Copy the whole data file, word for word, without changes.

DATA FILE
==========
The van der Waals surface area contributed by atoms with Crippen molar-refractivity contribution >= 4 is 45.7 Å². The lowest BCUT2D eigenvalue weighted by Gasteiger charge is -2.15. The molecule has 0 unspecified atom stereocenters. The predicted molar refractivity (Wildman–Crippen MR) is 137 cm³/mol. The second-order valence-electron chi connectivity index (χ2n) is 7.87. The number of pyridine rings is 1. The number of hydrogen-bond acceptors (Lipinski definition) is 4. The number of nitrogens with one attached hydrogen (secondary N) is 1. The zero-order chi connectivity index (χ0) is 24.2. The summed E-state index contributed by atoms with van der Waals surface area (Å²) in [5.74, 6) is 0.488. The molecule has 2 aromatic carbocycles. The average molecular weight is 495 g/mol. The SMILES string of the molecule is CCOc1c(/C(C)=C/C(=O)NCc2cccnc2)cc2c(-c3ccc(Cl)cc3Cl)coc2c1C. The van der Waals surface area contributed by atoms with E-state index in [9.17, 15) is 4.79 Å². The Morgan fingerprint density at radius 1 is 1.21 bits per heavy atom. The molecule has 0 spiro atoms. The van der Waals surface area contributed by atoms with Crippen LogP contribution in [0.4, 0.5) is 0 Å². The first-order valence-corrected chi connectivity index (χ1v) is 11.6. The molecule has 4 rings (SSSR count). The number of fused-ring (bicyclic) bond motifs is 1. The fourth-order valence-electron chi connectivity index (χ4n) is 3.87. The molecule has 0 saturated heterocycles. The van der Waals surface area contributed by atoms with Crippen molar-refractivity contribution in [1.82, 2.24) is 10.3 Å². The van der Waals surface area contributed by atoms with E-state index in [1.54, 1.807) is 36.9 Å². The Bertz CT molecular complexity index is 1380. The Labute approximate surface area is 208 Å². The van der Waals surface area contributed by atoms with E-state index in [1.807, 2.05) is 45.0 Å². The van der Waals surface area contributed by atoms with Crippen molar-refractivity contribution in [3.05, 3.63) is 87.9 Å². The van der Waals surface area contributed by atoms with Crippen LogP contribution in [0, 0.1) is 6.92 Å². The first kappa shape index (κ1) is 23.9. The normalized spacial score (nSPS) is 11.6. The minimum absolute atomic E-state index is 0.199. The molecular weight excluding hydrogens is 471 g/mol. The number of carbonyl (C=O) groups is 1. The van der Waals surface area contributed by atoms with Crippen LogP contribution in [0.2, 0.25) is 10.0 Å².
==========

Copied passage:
The van der Waals surface area contributed by atoms with Crippen molar-refractivity contribution >= 4 is 45.7 Å². The lowest BCUT2D eigenvalue weighted by Gasteiger charge is -2.15. The molecule has 0 unspecified atom stereocenters. The predicted molar refractivity (Wildman–Crippen MR) is 137 cm³/mol. The second-order valence-electron chi connectivity index (χ2n) is 7.87. The number of pyridine rings is 1. The number of hydrogen-bond acceptors (Lipinski definition) is 4. The number of nitrogens with one attached hydrogen (secondary N) is 1. The zero-order chi connectivity index (χ0) is 24.2. The summed E-state index contributed by atoms with van der Waals surface area (Å²) in [5.74, 6) is 0.488. The molecule has 2 aromatic carbocycles. The average molecular weight is 495 g/mol. The SMILES string of the molecule is CCOc1c(/C(C)=C/C(=O)NCc2cccnc2)cc2c(-c3ccc(Cl)cc3Cl)coc2c1C. The van der Waals surface area contributed by atoms with E-state index in [9.17, 15) is 4.79 Å². The Morgan fingerprint density at radius 1 is 1.21 bits per heavy atom. The molecule has 0 spiro atoms. The van der Waals surface area contributed by atoms with Crippen LogP contribution in [0.4, 0.5) is 0 Å². The first-order valence-corrected chi connectivity index (χ1v) is 11.6. The molecule has 4 rings (SSSR count). The number of fused-ring (bicyclic) bond motifs is 1. The fourth-order valence-electron chi connectivity index (χ4n) is 3.87. The molecule has 0 saturated heterocycles. The van der Waals surface area contributed by atoms with Crippen molar-refractivity contribution in [1.82, 2.24) is 10.3 Å². The van der Waals surface area contributed by atoms with E-state index in [1.54, 1.807) is 36.9 Å². The Bertz CT molecular complexity index is 1380. The Labute approximate surface area is 208 Å². The van der Waals surface area contributed by atoms with E-state index in [1.807, 2.05) is 45.0 Å². The van der Waals surface area contributed by atoms with Crippen molar-refractivity contribution in [3.05, 3.63) is 87.9 Å². The van der Waals surface area contributed by atoms with Crippen LogP contribution in [0, 0.1) is 6.92 Å². The first kappa shape index (κ1) is 23.9. The normalized spacial score (nSPS) is 11.6. The minimum absolute atomic E-state index is 0.199. The molecular weight excluding hydrogens is 471 g/mol. The number of carbonyl (C=O) groups is 1. The van der Waals surface area contributed by atoms with Crippen LogP contribution in [0.2, 0.25) is 10.0 Å².